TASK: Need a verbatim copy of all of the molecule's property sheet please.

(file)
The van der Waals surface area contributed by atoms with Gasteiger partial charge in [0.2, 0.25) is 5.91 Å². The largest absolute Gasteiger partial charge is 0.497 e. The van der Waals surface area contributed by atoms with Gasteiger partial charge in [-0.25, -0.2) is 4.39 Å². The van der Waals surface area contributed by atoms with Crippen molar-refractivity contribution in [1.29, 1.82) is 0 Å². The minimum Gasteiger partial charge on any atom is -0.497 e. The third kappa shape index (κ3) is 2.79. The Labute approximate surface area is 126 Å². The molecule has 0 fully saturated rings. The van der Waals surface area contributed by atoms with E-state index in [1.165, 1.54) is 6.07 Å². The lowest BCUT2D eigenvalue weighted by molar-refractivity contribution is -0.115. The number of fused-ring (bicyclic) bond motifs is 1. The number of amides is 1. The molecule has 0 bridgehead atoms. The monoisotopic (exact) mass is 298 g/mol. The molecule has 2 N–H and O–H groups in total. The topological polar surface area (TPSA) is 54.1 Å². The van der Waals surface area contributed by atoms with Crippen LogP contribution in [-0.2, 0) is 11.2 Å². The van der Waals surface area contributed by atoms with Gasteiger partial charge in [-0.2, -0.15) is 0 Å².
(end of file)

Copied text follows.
The van der Waals surface area contributed by atoms with Gasteiger partial charge in [0.2, 0.25) is 5.91 Å². The largest absolute Gasteiger partial charge is 0.497 e. The van der Waals surface area contributed by atoms with Gasteiger partial charge in [-0.25, -0.2) is 4.39 Å². The van der Waals surface area contributed by atoms with Crippen molar-refractivity contribution in [1.29, 1.82) is 0 Å². The minimum Gasteiger partial charge on any atom is -0.497 e. The third kappa shape index (κ3) is 2.79. The Labute approximate surface area is 126 Å². The molecule has 0 fully saturated rings. The van der Waals surface area contributed by atoms with E-state index in [1.165, 1.54) is 6.07 Å². The lowest BCUT2D eigenvalue weighted by molar-refractivity contribution is -0.115. The number of fused-ring (bicyclic) bond motifs is 1. The number of amides is 1. The molecule has 0 bridgehead atoms. The monoisotopic (exact) mass is 298 g/mol. The molecule has 2 N–H and O–H groups in total. The topological polar surface area (TPSA) is 54.1 Å². The van der Waals surface area contributed by atoms with Crippen LogP contribution in [-0.2, 0) is 11.2 Å². The van der Waals surface area contributed by atoms with Gasteiger partial charge in [-0.2, -0.15) is 0 Å².